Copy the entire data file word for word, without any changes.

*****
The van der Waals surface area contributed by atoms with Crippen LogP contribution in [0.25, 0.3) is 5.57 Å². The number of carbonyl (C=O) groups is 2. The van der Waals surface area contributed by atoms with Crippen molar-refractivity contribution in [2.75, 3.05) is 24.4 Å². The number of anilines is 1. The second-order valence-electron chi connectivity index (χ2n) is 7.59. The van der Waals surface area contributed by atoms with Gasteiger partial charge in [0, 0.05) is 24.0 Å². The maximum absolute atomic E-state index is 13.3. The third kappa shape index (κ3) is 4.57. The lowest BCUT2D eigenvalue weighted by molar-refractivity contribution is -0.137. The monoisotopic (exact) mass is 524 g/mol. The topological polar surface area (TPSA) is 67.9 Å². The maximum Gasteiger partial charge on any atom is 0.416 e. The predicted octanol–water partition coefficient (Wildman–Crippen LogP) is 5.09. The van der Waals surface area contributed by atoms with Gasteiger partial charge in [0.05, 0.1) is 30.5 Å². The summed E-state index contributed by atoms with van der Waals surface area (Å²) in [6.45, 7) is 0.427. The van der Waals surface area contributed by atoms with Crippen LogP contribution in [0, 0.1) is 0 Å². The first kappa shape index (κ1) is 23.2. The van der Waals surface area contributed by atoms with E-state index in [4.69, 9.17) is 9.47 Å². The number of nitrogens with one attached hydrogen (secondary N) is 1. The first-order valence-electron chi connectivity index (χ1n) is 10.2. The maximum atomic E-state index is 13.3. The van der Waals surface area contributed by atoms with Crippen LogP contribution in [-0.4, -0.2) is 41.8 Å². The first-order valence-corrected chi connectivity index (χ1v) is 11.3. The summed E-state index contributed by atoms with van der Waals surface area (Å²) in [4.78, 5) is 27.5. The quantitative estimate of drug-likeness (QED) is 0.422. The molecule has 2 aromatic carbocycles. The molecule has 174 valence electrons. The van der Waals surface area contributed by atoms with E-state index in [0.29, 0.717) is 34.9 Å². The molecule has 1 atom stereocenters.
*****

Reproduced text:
The van der Waals surface area contributed by atoms with Crippen LogP contribution in [0.25, 0.3) is 5.57 Å². The number of carbonyl (C=O) groups is 2. The van der Waals surface area contributed by atoms with Crippen molar-refractivity contribution in [2.75, 3.05) is 24.4 Å². The number of anilines is 1. The second-order valence-electron chi connectivity index (χ2n) is 7.59. The van der Waals surface area contributed by atoms with Gasteiger partial charge in [0, 0.05) is 24.0 Å². The maximum absolute atomic E-state index is 13.3. The third kappa shape index (κ3) is 4.57. The lowest BCUT2D eigenvalue weighted by molar-refractivity contribution is -0.137. The monoisotopic (exact) mass is 524 g/mol. The topological polar surface area (TPSA) is 67.9 Å². The maximum Gasteiger partial charge on any atom is 0.416 e. The predicted octanol–water partition coefficient (Wildman–Crippen LogP) is 5.09. The van der Waals surface area contributed by atoms with Gasteiger partial charge in [0.05, 0.1) is 30.5 Å². The summed E-state index contributed by atoms with van der Waals surface area (Å²) in [6.45, 7) is 0.427. The van der Waals surface area contributed by atoms with Crippen LogP contribution in [0, 0.1) is 0 Å². The first kappa shape index (κ1) is 23.2. The van der Waals surface area contributed by atoms with E-state index in [4.69, 9.17) is 9.47 Å². The number of nitrogens with one attached hydrogen (secondary N) is 1. The first-order valence-electron chi connectivity index (χ1n) is 10.2. The maximum atomic E-state index is 13.3. The van der Waals surface area contributed by atoms with Crippen LogP contribution in [-0.4, -0.2) is 41.8 Å². The first-order valence-corrected chi connectivity index (χ1v) is 11.3. The summed E-state index contributed by atoms with van der Waals surface area (Å²) in [4.78, 5) is 27.5. The quantitative estimate of drug-likeness (QED) is 0.422. The molecule has 2 aromatic carbocycles. The molecule has 174 valence electrons. The van der Waals surface area contributed by atoms with E-state index in [0.29, 0.717) is 34.9 Å². The molecule has 1 atom stereocenters.